I decided to kick off the my week of "working for keeps" by taking a risk in my art therapy practice. Recently, I had the opportunity to work with a young patient of about 13. Her nurse came up to me in the hall and lightly catching me by the arm, said "Adelle wants to paint her tennis shoes." "Shoes hmmm?" I always enjoy a challenge like this in the midst of hospital hustle and bustle. "What would I need to paint some tennis shoes, Converse cotton canvas to be precise?" I thought fast.
I would need:
•some acrylic paint thinned slightly in a variety of colors
•2 (at least) emesis basins (those kidney shaped bowls that are standard hospital issue.)
•several toothbrushes. Raid the supply room.
•What to do about the floor? Grab a plastic isolation gown and some medical tape. Spread it out like a tarp, and tape the arms and bottom firmly to the linoleum floor.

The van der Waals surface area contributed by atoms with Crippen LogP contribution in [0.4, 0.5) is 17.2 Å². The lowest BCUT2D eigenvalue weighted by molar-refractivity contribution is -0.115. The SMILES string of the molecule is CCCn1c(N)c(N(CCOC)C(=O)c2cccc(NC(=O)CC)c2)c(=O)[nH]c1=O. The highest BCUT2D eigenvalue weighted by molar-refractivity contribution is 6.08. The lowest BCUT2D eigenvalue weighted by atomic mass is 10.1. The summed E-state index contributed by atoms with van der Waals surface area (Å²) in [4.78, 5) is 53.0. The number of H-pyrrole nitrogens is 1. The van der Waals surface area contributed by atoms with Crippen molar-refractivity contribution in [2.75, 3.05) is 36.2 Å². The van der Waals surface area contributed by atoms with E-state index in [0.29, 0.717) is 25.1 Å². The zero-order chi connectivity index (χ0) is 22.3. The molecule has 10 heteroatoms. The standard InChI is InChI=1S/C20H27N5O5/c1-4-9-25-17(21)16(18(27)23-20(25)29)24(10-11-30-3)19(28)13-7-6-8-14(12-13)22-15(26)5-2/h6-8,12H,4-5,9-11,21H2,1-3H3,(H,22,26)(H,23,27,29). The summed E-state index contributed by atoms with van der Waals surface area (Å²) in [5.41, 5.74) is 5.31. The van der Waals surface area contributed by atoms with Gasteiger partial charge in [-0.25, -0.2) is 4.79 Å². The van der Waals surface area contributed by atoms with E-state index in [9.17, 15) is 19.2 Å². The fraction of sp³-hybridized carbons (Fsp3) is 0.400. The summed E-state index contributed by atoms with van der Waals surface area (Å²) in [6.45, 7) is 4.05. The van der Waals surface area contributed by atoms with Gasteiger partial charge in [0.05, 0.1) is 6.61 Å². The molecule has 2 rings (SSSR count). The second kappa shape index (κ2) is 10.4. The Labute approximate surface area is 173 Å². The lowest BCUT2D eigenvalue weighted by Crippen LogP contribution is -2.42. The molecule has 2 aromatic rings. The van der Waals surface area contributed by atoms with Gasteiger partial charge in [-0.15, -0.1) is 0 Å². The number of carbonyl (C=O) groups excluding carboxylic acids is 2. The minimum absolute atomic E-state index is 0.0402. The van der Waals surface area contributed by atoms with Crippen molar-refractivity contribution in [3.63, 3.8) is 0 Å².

Adelle and I hunkered down on the floor and I experimented with my flick and spray techniques. She didn't have much experience in this area, but caught on quickly, expertly flicking the first layer of yellow drops on her orange shoes. A shy tween, she was hesitant at first, especially because our activity attracted the interest of the residents and the nurses who came in and out of her room and couldn't resist asking the obvious "What are you doing?" She smiled and flicked her toothbrush, spraying flecks of yellow. I was impressed. The shoes were looking great and with an additional layer of red and cerulean blue, they appeared as if a professional had created them. Which got me to thinking. Most likely Adelle (not her real name) had a lot more experience with Internet shopping than I and more than likely, Converse was marketing just such a shoe. I went home and checked it out on my laptop. Sure enough, there was an option to "make" your own shoe". I spent a bit of time changing the colors and patterns on my virtual shoe, but in the end, concluded that doing it in the flesh was better. I searched around the house, looking for a pair of my daughter's old Converse tennies to spray. Too late, I remembered that they'd gone to Goodwill in a paper sack. What to do? The answer came to me this morning from my friend and coworker Janelle (her real name) while we were sitting together. She stared down at my worn Dansko clogs (standard hospital wear) and noted the multiple flecks of white paint on one of them. "You ought to collage those" she said "you know, create your own brand." "A beautifully painted pair of clogs", definitely a keeper of an idea. I'll be painting, collaging and posting. Care to join me anyone?